Governor Pat McCrory

The State of Things
11:39 am
Fri April 25, 2014

Friday Journalist Roundtable

Credit Appalachian Voices / via Creative Commons/Flickr

Duke Energy’s North Carolina CEO told lawmakers this week that addressing the disposal of coal ash at the 33 ponds across this state could take years. He said the proposal to move the waste to lined sites could cost up to 10 billion dollars. Environmentalists say the issue must be addressed immediately. Host Frank Stasio talks with a journalist roundtable about the latest on coal ash, other environmental issues and Moogfest. 

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Education
9:35 am
Fri April 18, 2014

'Alarming' Number Of Teachers Resigning In Wake County

Married couple Tracy and Britt Morton, both teachers at Apex High School, explain why they are leaving their current teaching positions. They spoke at a Wake County School press conference Thursday.
Credit Reema Khrais

 An alarming number of Wake County teachers have resigned midway through this school year,  according to school officials. More than 600 teachers have left their jobs since July 2013, an increase of 41 percent from last year. Many critics say the current legislative policies and flat pay scale are discouraging teachers from staying the classroom. Listen to the full report below: 

    

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The State Of Things
3:42 pm
Thu April 17, 2014

Environmental Issues Update: The Future of NC Coal Ash, Fracking, And Jordan Lake

A Marcellus Shale drill rig in Pennsylvania used in the fracking process.
Credit Ken Skipper, USGS

WUNC capitol reporter Jorge Valencia talks about North Carolina environmental legislation

    

    

The North Carolina Mining and Energy Commission has finalized their recommendations on fracking in the state to the General Assembly. Critics argue the commission needs more time as the health effects of fracking are unknown. In addition, the state commission tasked with deciding the methods of Jordan Lake clean-up remains undecided on next steps. And Governor McCrory proposes legislation to close or convert the state’s 33 coal ash ponds.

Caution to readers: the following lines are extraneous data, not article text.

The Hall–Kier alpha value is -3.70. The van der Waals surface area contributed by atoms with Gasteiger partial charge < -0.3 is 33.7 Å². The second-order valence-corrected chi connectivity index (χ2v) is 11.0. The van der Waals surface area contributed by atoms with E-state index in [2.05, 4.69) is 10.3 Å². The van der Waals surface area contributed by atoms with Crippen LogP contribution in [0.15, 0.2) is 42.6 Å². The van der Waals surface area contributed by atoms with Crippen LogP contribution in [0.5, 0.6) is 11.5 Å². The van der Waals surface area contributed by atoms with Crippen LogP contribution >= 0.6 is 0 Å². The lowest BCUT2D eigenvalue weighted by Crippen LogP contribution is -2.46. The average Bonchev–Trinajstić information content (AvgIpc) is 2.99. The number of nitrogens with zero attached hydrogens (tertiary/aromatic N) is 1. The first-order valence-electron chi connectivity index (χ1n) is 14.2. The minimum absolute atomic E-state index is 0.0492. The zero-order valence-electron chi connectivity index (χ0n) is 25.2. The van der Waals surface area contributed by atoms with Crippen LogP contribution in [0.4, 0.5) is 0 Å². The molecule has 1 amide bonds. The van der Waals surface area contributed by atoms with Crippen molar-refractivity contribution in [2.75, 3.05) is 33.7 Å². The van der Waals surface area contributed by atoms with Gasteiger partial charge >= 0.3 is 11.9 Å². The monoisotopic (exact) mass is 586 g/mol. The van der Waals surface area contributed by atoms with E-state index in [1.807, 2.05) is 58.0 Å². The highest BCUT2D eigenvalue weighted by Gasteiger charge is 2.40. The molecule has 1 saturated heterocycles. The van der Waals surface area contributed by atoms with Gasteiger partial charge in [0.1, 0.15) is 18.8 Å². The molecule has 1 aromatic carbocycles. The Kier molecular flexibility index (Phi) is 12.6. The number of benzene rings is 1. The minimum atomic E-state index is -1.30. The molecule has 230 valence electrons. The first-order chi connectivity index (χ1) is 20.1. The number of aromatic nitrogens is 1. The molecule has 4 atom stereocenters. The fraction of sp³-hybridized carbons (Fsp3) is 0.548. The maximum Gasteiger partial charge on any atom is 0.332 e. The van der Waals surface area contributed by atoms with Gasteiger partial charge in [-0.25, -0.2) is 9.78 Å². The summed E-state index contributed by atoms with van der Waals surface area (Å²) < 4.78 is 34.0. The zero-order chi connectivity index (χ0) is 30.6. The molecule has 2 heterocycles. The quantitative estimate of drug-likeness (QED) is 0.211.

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Politics & Government
5:20 pm
Tue April 15, 2014

NC Governor Lauds State's Tax Overhaul To 'Build North Carolina's Future'

Credit NC Governor's Office

Governor Pat McCrory held a press conference today to celebrate a new report suggesting the state's economy is benefiting from tax cuts enacted last year.

The conservative American Legislative Exchange Council's "Rich States, Poor States" report ranks North Carolina sixth in the nation for its economic outlook.

McCrory says lowering corporate income taxes in particular has encouraged companies to move to the state.

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Education
4:00 am
Thu April 10, 2014

Competitive Teaching? NC Wrestles With Paying Best Teachers More

Under the current teacher salary schedule, teachers are paid solely on years of experience.
Credit Dave DeWitt

This is an issue with way more than just two sides. To illustrate how convoluted and complicated paying teachers has become, consider this fairly simple argument from Terry Stoops, the Director of Education Studies at the conservative John Locke Foundation:

“Frankly it’s unfair to our highest-performing teachers,” Stoops says. “There’s no reason why the Teacher of the Year in North Carolina should make as much as any other teacher.”